The Khumbu Icefall is possibly the most treacherous obstacle on the way to the summit of Mount Everest. This section of glacier falls several feet a day, constantly in motion because of its mammoth weight.
Deep crevasses can materialise overnight and huge ice towers known as seracs can detach themselves at any moment, often the size of cars.
Mountaineers have given the most notorious places nicknames such as the Ballroom of Death and Popcorn Field. Guides view these areas with deep unease.
In his account of the 1996 disaster that claimed the lives of eight people, climber, John Krakauer, wrote “Each trip through the icefall was a little like playing a round of Russian roulette.”
This was owing to the danger of a serac falling over without warning: “You could only hope you weren’t beneath it when it toppled.”
At the time, this was the worst death toll for one season in the mountain’s history. The disaster occurred on the left-hand side of the Khumbu Icefall – the West Shoulder.
In April, where Krakauer’s party met extreme misfortune, 16 Nepalese men working as Sherpas were crushed to death by seracs as large as small houses, setting a new record for the single deadliest accident on Everest.
A boycott by Sherpas followed, leading to the cancellation of that season’s expeditions. The Sherpas presented 13 demands, some of which were met.
Lhakpa Norpu Sherpa, an advisor to the advocacy group, Mountain Spirit, explained that overcrowding can occur, and “a lot of these fatalities occur when you have too many people stuck at a dangerous place for too long.”
Tendi Sherpa, who has summited Everest 10 times, disclosed that many families were left shocked, “But the sherpas themselves, they need the money. They feel obliged to climb. This is the only work they know.”
Sherpas tote 80-pound loads in some of the most terrible conditions found on Earth. They can be paid as much as $6,000 for making the summit, massive wealth in Nepal, where the average annual salary is around $700.
Off-season, they work on tours of lower peaks, which pays a tenth as well, and study English to better interact with Western clients.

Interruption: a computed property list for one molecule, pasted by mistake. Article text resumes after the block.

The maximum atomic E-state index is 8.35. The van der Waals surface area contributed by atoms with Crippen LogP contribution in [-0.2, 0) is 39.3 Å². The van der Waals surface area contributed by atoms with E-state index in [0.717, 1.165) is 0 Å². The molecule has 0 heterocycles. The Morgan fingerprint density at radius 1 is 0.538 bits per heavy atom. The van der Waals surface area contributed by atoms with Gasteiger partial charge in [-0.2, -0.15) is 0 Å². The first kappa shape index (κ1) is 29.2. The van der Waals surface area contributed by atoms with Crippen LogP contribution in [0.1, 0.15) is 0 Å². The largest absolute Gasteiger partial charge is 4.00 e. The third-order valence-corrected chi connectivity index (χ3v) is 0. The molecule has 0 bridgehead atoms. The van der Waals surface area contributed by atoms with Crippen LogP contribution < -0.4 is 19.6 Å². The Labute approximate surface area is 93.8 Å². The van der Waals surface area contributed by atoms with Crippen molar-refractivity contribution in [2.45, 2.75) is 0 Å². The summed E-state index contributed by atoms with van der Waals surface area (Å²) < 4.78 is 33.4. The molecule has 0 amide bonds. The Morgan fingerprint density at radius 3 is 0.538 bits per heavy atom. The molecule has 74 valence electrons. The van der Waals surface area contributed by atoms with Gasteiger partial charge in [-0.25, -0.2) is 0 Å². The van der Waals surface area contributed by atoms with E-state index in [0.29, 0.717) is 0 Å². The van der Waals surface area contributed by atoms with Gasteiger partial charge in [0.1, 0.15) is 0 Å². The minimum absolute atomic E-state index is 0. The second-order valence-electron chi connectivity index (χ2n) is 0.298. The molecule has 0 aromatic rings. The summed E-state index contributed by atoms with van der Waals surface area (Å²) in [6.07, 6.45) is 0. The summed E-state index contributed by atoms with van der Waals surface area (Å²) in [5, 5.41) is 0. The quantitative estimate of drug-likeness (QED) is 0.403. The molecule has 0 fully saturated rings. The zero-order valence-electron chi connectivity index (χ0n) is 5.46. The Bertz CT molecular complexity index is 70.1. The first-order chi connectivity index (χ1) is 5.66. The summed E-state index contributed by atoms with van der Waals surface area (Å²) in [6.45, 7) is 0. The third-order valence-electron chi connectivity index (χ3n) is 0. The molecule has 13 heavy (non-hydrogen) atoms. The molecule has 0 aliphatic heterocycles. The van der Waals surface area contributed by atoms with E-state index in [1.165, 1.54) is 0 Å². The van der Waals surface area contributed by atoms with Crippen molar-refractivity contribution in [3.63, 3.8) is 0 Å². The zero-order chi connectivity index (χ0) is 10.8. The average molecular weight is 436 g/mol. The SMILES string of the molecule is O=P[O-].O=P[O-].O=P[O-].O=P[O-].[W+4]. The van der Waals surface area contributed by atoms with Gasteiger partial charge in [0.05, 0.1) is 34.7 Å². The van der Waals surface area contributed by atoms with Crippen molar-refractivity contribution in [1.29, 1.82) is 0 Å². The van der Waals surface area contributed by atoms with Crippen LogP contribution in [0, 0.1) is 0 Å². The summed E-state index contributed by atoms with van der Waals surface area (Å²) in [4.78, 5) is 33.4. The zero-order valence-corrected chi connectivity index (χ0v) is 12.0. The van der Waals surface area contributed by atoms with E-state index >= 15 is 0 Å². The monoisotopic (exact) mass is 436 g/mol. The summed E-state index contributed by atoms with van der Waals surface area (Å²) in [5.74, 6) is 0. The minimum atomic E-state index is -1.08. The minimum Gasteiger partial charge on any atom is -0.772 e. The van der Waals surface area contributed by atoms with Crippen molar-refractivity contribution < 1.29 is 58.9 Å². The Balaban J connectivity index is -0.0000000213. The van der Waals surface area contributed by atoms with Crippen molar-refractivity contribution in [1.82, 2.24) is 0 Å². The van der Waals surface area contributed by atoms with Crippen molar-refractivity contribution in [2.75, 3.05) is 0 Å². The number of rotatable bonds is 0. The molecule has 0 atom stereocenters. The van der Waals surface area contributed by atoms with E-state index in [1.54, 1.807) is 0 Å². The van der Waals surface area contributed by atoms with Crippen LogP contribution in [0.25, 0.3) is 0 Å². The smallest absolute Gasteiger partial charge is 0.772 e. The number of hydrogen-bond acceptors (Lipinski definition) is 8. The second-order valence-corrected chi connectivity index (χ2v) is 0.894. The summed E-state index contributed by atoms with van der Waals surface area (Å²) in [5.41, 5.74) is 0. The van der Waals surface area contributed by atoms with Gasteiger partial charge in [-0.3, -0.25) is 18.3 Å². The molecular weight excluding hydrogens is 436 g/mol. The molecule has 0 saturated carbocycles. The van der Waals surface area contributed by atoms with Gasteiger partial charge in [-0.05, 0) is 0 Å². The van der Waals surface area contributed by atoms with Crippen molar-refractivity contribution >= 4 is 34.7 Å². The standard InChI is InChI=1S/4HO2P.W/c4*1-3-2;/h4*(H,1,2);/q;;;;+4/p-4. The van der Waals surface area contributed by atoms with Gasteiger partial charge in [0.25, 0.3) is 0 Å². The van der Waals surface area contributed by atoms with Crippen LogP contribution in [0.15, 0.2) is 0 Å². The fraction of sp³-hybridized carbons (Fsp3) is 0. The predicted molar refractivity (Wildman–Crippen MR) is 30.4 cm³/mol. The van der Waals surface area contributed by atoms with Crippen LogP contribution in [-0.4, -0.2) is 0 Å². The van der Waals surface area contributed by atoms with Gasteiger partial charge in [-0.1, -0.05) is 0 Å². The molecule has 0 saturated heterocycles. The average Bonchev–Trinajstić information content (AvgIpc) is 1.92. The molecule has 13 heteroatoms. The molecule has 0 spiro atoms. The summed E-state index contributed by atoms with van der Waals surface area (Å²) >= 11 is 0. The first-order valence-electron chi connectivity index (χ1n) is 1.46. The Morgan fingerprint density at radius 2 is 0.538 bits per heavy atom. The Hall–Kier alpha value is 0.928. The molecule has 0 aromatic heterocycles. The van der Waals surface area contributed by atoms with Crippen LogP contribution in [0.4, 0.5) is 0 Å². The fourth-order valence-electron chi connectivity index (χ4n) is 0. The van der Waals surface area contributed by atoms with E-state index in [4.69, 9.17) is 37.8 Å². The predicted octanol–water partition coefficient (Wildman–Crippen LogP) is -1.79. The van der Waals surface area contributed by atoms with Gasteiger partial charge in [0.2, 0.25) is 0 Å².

In the course of a few expeditions, a Sherpa can make enough to afford to build a concrete house for his family, get siblings through college or even found a small business. Tendi added, “It’s not an easy job. It’s so painful.”
Sherpas have for years complained discreetly of harder working conditions as more climbers tackle Everest. Advanced equipment and improved weather forecasting have made Everest, the Nepalese tourism industry’s leading asset, appear more attainable than ever. 658 people made the summit in 2013, a fivefold rise since 2000.
Clients are willing to shell out over $60,000 to climb. Tour companies compete over the comforts they can provide: espresso, internet facilities, fully-stocked bars and sushi – all of which has to be carried. The most dangerous and difficult tasks are assigned to Sherpas to reduce the risk to Western climbers.
Climate change is melting the ice on Everest. Tom Rippel, a Canadian Everest guide, blogged that the mountain has been suffering for three years: “Each day we sit and listen to the groaning and crashing of the glacier.” Sherpas bear the brunt of the risk.
The route up Everest has now been changed. This path avoids the Khumbu Glacier’s left-hand side and instead goes through the centre.
Ang Dorji Sherpa, head of the Sagarmatha Pollution Control Committee that sets the route of Everest expeditions, explained that the new route would be arduous and time-consuming but would minimise the risk of avalanche. The route has been used since 1953, the year Everest was first conquered.
Andrew is one of the senior writers at Mountain IQ. A native of South Africa, Andrew has hiked and climbed all over the world. His favourite destination is Nepal and his most memorable hike was to the summit of Mount Kilimanjaro!